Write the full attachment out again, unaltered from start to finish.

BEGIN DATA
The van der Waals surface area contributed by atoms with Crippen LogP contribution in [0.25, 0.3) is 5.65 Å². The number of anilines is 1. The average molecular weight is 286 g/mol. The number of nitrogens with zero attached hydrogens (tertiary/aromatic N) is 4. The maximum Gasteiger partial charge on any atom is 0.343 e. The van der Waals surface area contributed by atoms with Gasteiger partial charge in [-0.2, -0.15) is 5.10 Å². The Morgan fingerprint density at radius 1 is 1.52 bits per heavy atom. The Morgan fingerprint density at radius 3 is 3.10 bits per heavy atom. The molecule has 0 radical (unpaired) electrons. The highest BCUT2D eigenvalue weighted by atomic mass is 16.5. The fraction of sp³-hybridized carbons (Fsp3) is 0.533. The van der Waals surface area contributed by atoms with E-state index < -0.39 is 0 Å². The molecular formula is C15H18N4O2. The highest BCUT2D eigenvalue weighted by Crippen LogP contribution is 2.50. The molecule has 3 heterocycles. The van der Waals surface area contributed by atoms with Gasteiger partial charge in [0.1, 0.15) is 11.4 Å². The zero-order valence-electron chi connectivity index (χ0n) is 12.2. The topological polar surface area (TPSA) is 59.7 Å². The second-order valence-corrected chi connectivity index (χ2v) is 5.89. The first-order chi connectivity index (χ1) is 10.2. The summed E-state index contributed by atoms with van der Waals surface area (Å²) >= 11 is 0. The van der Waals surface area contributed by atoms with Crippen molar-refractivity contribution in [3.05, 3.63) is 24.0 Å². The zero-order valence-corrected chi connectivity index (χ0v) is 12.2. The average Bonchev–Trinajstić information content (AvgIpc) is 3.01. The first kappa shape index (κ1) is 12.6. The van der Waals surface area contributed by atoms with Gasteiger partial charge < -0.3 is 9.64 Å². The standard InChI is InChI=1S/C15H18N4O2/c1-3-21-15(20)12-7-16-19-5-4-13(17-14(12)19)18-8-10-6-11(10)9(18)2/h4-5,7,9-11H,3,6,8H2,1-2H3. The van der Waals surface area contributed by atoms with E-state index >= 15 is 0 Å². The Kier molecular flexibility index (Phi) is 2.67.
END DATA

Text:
The van der Waals surface area contributed by atoms with Crippen LogP contribution in [0.25, 0.3) is 5.65 Å². The number of anilines is 1. The average molecular weight is 286 g/mol. The number of nitrogens with zero attached hydrogens (tertiary/aromatic N) is 4. The maximum Gasteiger partial charge on any atom is 0.343 e. The van der Waals surface area contributed by atoms with Gasteiger partial charge in [-0.2, -0.15) is 5.10 Å². The Morgan fingerprint density at radius 1 is 1.52 bits per heavy atom. The Morgan fingerprint density at radius 3 is 3.10 bits per heavy atom. The molecule has 0 radical (unpaired) electrons. The highest BCUT2D eigenvalue weighted by atomic mass is 16.5. The fraction of sp³-hybridized carbons (Fsp3) is 0.533. The van der Waals surface area contributed by atoms with E-state index < -0.39 is 0 Å². The molecular formula is C15H18N4O2. The highest BCUT2D eigenvalue weighted by Crippen LogP contribution is 2.50. The molecule has 3 heterocycles. The van der Waals surface area contributed by atoms with Gasteiger partial charge in [0.1, 0.15) is 11.4 Å². The zero-order valence-electron chi connectivity index (χ0n) is 12.2. The topological polar surface area (TPSA) is 59.7 Å². The second-order valence-corrected chi connectivity index (χ2v) is 5.89. The first-order chi connectivity index (χ1) is 10.2. The summed E-state index contributed by atoms with van der Waals surface area (Å²) >= 11 is 0. The van der Waals surface area contributed by atoms with Crippen molar-refractivity contribution in [3.05, 3.63) is 24.0 Å². The zero-order valence-corrected chi connectivity index (χ0v) is 12.2. The average Bonchev–Trinajstić information content (AvgIpc) is 3.01. The first kappa shape index (κ1) is 12.6. The van der Waals surface area contributed by atoms with Gasteiger partial charge < -0.3 is 9.64 Å². The standard InChI is InChI=1S/C15H18N4O2/c1-3-21-15(20)12-7-16-19-5-4-13(17-14(12)19)18-8-10-6-11(10)9(18)2/h4-5,7,9-11H,3,6,8H2,1-2H3. The van der Waals surface area contributed by atoms with E-state index >= 15 is 0 Å². The Kier molecular flexibility index (Phi) is 2.67.